PREVIOUS QUESTION:

 

NEXT QUESTION:

 

What are second-line treatments for eosinophilic asthma?

ANSWER

If your eosinophilic asthma�s isn�t well-controlled, your doctor probably will add a drug on top of your inhaled corticosteroid. It�s called a long-acting bronchodilator. It quickly opens up your airways so air can move in and out of your lungs more easily.

Another option is using an inhaler while taking corticosteroid pills, but that may not work very well for eosinophilic asthma.

SOURCES:

American Partnership for Eosinophilic Disorders: “Eosinophilic Asthma.”

American College of Allergy, Asthma and Immunology: “Asthma Treatments.”

Mayo Clinic: “Asthma Treatment: 3 Steps to Better Control.”

Asthma & Allergy Foundation of America: “Oral Corticosteroid Stewardship Statement.”

UpToDate: “Treatment of Severe Asthma in Adolescents & Adults.”

J. Allen Meadows, MD, president, American College of Allergy, Asthma and Immunology.

Rachel Taliercio, DO, pulmonologist, Cleveland Clinic.

Reviewed by Hansa D. Bhargava on February 3, 2020

SOURCES:

American Partnership for Eosinophilic Disorders: “Eosinophilic Asthma.”

American College of Allergy, Asthma and Immunology: “Asthma Treatments.”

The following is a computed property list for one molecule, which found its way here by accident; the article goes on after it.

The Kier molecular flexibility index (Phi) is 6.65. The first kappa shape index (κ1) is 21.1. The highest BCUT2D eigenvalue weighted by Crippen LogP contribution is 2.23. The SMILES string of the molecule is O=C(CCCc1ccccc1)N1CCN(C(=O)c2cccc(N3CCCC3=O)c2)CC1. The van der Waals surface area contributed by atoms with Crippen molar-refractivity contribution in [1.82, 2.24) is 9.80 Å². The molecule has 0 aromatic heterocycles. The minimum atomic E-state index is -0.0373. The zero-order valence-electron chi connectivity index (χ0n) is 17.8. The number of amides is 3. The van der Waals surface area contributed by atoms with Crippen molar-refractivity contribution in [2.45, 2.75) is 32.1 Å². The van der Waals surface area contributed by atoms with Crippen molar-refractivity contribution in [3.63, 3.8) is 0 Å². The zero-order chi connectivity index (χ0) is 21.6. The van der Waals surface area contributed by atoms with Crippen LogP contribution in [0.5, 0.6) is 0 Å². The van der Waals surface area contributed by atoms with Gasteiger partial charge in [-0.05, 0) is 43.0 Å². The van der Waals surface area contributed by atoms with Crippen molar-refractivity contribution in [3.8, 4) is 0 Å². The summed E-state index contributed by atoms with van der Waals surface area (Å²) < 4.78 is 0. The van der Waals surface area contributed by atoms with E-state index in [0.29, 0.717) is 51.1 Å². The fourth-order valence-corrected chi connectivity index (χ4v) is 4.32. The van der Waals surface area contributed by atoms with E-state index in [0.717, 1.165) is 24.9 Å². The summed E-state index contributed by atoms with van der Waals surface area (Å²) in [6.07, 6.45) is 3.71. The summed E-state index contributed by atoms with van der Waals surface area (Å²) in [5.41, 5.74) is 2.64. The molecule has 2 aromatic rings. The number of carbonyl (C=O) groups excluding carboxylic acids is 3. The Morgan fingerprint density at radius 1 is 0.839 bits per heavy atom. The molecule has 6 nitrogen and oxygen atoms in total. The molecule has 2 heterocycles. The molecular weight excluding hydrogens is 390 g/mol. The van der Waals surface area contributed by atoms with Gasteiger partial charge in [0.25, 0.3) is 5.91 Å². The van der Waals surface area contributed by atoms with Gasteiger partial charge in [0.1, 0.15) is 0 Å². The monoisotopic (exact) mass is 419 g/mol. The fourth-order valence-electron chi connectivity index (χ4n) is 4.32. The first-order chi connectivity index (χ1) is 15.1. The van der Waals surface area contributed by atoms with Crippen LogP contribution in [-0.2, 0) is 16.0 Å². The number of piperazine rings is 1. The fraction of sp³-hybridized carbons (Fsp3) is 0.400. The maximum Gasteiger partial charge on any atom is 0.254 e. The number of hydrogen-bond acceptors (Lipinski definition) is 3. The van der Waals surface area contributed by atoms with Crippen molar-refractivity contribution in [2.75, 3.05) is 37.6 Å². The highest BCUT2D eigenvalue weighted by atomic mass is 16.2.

Mayo Clinic: “Asthma Treatment: 3 Steps to Better Control.”

Asthma & Allergy Foundation of America: “Oral Corticosteroid Stewardship Statement.”

UpToDate: “Treatment of Severe Asthma in Adolescents & Adults.”

J. Allen Meadows, MD, president, American College of Allergy, Asthma and Immunology.

Rachel Taliercio, DO, pulmonologist, Cleveland Clinic.

Reviewed by Hansa D. Bhargava on February 3, 2020

NEXT QUESTION:

What biologic drugs for eosinophilic asthma are approved by the FDA?

WAS THIS ANSWER HELPFUL

"ALEXA, ASK WEBMD"

THIS TOOL DOES NOT PROVIDE MEDICAL ADVICE. It is intended for general informational purposes only and does not address individual circumstances. It is not a substitute for professional medical advice, diagnosis or treatment and should not be relied on to make decisions about your health. Never ignore professional medical advice in seeking treatment because of something you have read on the WebMD Site. If you think you may have a medical emergency, immediately call your doctor or dial 911.

    This tool does not provide medical advice. See additional information.

    Other Answers On: